Yushika Jolly, a 26-year-old from Ankleshwar, Gujarat had been colouring her hair all through college using formulations she bought off the internet. Today, she doesn’t need to, thanks to her semi-permanent hair colouring brand Paradyes, which she launched in March 2021.
Like Yushika, numerous youngsters in India score online marketplaces looking for funky yet safe hair colour options, and Paradyes steps in to provide a one stop solution.
Following a Bachelors at the National Institute of Fashion Technology (NIFT) and then a Masters in Design Management in London, Yushika returned to India in 2019 with an idea.
She explains, “My dad had a business that focused on manufacturing the raw materials for hair dyes. So, it was something I grew up seeing. When in London I would often experiment with hair colour combinations and this compelled me to think of the dearth of these options in India.”
Having identified this gap in the market, Yushika tied it with a cause that she held close to her heart and decided to venture into creating hair colours, a result which two years later manifested as Paradyes.
Colours made from natural extracts
On returning from London, Yushika set up a lab in Ankleshwar with the help of her brother, who had a background in chemical engineering. He also brought in R & D experts on board. Once things were in place, she began experimenting with formulations and colours, a task she says “wasn’t very tough”.
“I had experimented with so many brands in the past, and hence knew how Indian hair works, what colours deposit well, etc. I would then distribute these formulations among very trusting friends and family to try,” she adds.
Some, however, were sceptical.
For instance Yushika recounts how no one wanted to try the yellow hair dye, and so finally she tried it herself. “Coincidentally it was during my wedding time that I did this and I got married in yellow hair,” she laughs.
However, on a more serious note, she adds that Paradyes is extremely cautious with formulations and the brand uses herbal extracts like bringhraj, aloe vera etc. Another factor that sets them apart from international brands is that their range includes funky pop colours too, she notes.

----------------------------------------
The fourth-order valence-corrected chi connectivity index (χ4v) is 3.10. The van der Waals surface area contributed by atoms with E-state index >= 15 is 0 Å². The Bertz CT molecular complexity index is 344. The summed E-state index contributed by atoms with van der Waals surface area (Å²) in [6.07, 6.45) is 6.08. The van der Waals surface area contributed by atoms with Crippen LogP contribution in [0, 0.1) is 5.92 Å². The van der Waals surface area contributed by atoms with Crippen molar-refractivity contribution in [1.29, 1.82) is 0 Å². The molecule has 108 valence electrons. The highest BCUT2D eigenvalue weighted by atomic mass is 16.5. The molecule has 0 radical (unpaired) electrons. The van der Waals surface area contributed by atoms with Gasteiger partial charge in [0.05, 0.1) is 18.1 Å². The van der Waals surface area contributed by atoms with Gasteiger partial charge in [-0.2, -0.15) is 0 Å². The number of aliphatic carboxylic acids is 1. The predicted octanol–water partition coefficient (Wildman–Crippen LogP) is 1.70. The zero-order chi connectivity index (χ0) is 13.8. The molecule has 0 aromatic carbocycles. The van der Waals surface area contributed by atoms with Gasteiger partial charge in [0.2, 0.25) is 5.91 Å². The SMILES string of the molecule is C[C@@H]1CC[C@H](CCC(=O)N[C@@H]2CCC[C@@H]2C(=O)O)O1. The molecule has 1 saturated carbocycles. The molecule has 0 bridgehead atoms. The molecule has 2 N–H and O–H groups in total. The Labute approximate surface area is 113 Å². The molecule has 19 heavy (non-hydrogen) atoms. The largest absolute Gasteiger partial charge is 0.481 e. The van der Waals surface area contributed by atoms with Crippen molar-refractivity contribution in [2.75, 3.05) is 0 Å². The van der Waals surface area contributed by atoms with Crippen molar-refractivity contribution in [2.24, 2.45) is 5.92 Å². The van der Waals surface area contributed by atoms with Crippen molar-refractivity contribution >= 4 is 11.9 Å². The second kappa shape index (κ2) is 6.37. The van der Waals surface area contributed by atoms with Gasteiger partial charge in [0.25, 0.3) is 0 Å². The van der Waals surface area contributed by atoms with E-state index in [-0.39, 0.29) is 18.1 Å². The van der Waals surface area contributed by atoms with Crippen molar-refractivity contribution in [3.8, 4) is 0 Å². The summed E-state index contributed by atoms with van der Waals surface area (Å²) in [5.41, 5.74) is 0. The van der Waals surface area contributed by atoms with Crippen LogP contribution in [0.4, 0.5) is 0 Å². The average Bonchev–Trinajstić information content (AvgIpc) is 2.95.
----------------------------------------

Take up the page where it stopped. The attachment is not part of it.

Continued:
“That’s not all,” says Yushika. “These colours are temporary and can be washed away. They are essentially a conditioner with a dye, and are thus nourishing for the hair and fade away after eight to ten washes. You then get your base back,” she assures.
Making it to national television
Just as Yushika was starting to widen her horizons when it came to Paradyes by way of expanding their hair care range to include more products, she found out about Shark Tank Season 2.
“I always dreamt of taking the brand to a larger audience. I used to follow Shark Tank and so when Season 2 came out, I applied for it. I made a pitch and submitted my application and then auditioned in Mumbai. We got selected, and the episode will be out soon,” she reveals.
She emphasises that with 20 colours in their range, Paradyes colours are safe and free from harsh chemicals, metal extracts, and any toxic ingredients. She says with the investment amount, they are planning on expanding into different verticals of hair colour to add to the existing range, which focuses on hair protection for coloured hair and damage control.
“We are in the process of launching a serum and oil at the end of this month and want to get into permanent hair colours such as blacks and browns too. We want to make Paradyes an A to Z brand for hair care,” she says.
She recounts how previously the hair care scene in India was very different.
“In India, people were not ready to experiment with colours as they viewed them as taboo. They thought these colours were not sanskari. Another set of people thought funky colours wouldn’t suit them, but it all changed when I began putting out content,” Yushika notes.
She adds that all Paradyes’ shoots are their own customers and not models who are hired. This has helped them attract more attention than if they would have resorted to models.
With a team of 15 people and an office in Ahmedabad, today, Paradyes sees around 150 orders daily and has witnessed a turnover of Rs 3.5 crore in the last financial year, she notes, adding that they ship pan India and also to the US.
“What’s amazing is that a lot of our marketing is through word of mouth. People see others have funky hair colours and ask them which brand they are using. When they say it is Paradyes, our name spreads and as a founder, this thrills me,” Yushika says.
Edited by Divya Sethu